In August 2013, the Supreme Court ruled in favor of Svenson, finding that art is granted a broader protection of free speech than images used for advertising or trade purposes.  An artist “may create and sell a work of art that resembles an individual without his or her written consent,” and therefore, Svenson’s photos, as art and valued artistic expression, are shielded from sections 50 and 51 of the New York Civil Rights Law. Displaying the photographs in an exhibition “promote[s] the enjoyment of art,” a purpose beyond advertising or trade.

Judge Dianne T. Renwick, writing for the Appellate Division, agreed with the Supreme Court. Because Svenson’s photographs “constituted art work,” they were not used for advertising or trade and the statute did not apply.  The court found that “advertising and trade purpose” does not extend to all objects bought and sold in commerce, and advertising to promote the art work in connection with its sale is permitted under the First Amendment. The Fosters had no viable claim for violation of the right to privacy.

More via the ABA Journal and artnet News.

 

Creative Time To Restage Tania Bruguera’s Tatlin’s Whisper #6 in Times Square

Havana City, Havanna, 31 March 2009

Havana City, Havanna, 31 March 2009

Creative Time is staging a performance of Tania Bruguera’s Tatlin’s Whisper #6 in Times Square on Monday, April 13 from 12:00–2:00 p.m.

According to Artnet,

The performance is a public act of solidarity with Bruguera and other artists around the world currently facing violence and criminal charges for exercising their freedom of expression. In a Facebook event to publicize the happening, organizers declare: ”As citizens of the world with a shared humanity, we urge the government of Cuba to drop all charges against Tania Bruguera, Angel Santiesteban, and Danilo Maldonado “El Sexto,” who are either imprisoned or facing imprisonment for doing what every person of the planet should be able to do: expressing themselves.”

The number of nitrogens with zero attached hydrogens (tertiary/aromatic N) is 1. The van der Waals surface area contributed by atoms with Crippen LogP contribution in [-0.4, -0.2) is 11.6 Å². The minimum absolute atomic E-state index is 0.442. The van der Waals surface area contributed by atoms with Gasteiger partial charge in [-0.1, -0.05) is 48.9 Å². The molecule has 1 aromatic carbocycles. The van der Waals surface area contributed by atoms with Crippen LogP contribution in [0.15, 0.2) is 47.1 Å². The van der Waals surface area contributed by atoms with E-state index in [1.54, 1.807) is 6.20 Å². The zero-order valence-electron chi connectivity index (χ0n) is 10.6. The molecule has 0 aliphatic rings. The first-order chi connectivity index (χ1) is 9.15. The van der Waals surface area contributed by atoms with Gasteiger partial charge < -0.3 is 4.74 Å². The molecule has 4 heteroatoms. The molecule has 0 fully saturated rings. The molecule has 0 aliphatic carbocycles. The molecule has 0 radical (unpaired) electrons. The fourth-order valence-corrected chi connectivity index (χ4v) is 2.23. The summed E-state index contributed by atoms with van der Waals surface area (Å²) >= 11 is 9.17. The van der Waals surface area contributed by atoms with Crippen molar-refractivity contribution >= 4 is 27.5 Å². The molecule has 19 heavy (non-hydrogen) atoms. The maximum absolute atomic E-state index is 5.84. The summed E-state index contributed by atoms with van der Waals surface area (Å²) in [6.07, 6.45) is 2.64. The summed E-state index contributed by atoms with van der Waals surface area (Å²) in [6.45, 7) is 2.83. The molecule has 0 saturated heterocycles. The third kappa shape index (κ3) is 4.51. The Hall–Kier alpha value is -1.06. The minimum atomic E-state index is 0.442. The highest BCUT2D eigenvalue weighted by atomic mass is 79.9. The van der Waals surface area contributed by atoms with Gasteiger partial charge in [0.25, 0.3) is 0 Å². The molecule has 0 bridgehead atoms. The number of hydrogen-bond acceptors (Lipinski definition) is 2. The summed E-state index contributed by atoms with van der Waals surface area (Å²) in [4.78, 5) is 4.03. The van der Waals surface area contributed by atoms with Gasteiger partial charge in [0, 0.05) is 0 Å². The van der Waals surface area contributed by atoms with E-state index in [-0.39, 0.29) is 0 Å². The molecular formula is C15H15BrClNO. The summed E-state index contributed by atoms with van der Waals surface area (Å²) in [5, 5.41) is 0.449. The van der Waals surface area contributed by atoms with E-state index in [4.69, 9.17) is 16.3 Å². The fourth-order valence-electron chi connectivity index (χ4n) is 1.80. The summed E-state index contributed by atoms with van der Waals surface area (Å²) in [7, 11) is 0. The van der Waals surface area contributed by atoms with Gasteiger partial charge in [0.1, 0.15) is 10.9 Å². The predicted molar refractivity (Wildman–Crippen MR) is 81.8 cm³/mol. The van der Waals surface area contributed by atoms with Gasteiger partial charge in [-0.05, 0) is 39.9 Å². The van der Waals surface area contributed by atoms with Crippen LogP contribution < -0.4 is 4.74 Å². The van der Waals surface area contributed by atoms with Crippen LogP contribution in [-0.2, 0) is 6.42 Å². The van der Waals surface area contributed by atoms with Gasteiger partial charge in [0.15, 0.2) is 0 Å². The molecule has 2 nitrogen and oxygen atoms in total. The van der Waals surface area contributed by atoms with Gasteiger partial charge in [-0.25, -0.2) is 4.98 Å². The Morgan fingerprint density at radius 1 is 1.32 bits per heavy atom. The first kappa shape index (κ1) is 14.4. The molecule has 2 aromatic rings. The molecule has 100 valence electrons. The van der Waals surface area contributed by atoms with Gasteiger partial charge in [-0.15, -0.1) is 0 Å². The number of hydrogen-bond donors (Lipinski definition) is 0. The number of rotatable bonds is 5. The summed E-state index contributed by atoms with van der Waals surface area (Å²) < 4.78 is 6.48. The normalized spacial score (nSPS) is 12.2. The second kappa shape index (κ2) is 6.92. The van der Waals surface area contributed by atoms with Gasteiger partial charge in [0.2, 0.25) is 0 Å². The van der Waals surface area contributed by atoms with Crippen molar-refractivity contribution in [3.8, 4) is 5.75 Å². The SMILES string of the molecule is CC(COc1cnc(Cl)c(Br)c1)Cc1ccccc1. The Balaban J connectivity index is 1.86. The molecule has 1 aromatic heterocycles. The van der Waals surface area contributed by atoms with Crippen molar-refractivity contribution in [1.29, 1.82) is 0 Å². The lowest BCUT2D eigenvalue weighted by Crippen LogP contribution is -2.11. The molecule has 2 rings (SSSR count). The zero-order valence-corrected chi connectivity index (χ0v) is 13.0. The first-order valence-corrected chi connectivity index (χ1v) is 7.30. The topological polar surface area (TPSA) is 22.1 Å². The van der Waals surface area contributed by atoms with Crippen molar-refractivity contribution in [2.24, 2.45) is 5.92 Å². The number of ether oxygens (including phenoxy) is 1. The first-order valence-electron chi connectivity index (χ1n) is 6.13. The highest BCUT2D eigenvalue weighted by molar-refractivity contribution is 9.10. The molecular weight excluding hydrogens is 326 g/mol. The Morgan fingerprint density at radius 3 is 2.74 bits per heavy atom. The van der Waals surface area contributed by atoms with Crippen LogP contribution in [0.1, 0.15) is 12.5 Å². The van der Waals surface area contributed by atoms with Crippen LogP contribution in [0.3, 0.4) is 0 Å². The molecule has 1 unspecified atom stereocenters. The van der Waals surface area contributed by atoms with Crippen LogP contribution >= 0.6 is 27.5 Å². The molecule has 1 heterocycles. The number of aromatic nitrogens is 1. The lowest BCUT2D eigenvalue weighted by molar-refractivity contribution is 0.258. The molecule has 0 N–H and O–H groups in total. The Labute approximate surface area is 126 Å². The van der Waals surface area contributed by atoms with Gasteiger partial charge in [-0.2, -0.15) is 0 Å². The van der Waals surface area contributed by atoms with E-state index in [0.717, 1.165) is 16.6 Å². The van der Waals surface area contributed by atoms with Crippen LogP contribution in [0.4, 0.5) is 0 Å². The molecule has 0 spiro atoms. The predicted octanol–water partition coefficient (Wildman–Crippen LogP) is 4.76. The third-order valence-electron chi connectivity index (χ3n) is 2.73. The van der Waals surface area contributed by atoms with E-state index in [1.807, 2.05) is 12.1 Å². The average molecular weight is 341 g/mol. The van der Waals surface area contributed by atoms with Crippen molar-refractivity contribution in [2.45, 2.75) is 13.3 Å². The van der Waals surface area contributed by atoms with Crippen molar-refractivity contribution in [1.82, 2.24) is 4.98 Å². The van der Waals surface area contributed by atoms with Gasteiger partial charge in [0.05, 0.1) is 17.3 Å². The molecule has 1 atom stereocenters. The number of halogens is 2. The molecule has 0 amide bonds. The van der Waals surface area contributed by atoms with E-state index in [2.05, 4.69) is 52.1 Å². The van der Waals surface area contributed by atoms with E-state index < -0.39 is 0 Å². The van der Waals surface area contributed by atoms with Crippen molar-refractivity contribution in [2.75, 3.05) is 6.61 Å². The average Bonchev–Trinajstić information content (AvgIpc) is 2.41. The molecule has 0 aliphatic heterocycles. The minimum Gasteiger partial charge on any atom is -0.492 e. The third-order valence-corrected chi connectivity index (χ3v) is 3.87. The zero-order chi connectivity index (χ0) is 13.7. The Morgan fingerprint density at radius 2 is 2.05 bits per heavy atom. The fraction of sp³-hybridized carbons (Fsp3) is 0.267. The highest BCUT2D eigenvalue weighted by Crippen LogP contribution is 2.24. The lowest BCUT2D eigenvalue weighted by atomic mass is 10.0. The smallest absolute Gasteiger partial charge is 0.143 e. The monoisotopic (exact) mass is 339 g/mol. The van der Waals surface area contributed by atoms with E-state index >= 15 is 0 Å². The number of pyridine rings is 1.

More info via Creative Time’s Facebook page.

 

Should Art Authenticators Get Insurance?

Ronald Spencer discusses insurance as protection for art experts in the most recent issue of Spencer’s Art Law Journal, published on artnet news.  As experts increasingly face the risk of expensive litigation when offering opinions on the authenticity of artworks, and therefore are reluctant to give firm authentication statements, insurance may offset this risk and encourage experts to render opinions. Professional liability insurance for art experts, now offered by the College Art Association,  often includes coverage for attorney’s fees, which can amount to a significant burden for solo authenticators and independent art scholars in a legal dispute.

However, insurers have found art authentication activities challenging to assess.  The subjective and complex visual perceptions which often form the basis for an authentication opinion do not neatly conform to the standards used by insurance underwriters to evaluate risk.  Insurers usually require formal, standardized procedures: each expert’s methods should be reviewed and recorded, and the expert must follow these methods as a condition of coverage, though general descriptions of the basis of an opinion often suffice.

The umbrella term for this type of coverage also fails to fit this type of service. Insurers use the technical definition of “professional services” as work performed for a fee, but the fee charged for an authentication opinion rarely reflects liability risk. In response, Spencer proposes that experts charge a fee, even if nominal, and include the cost of the insurance in the fee.

More via artnet news.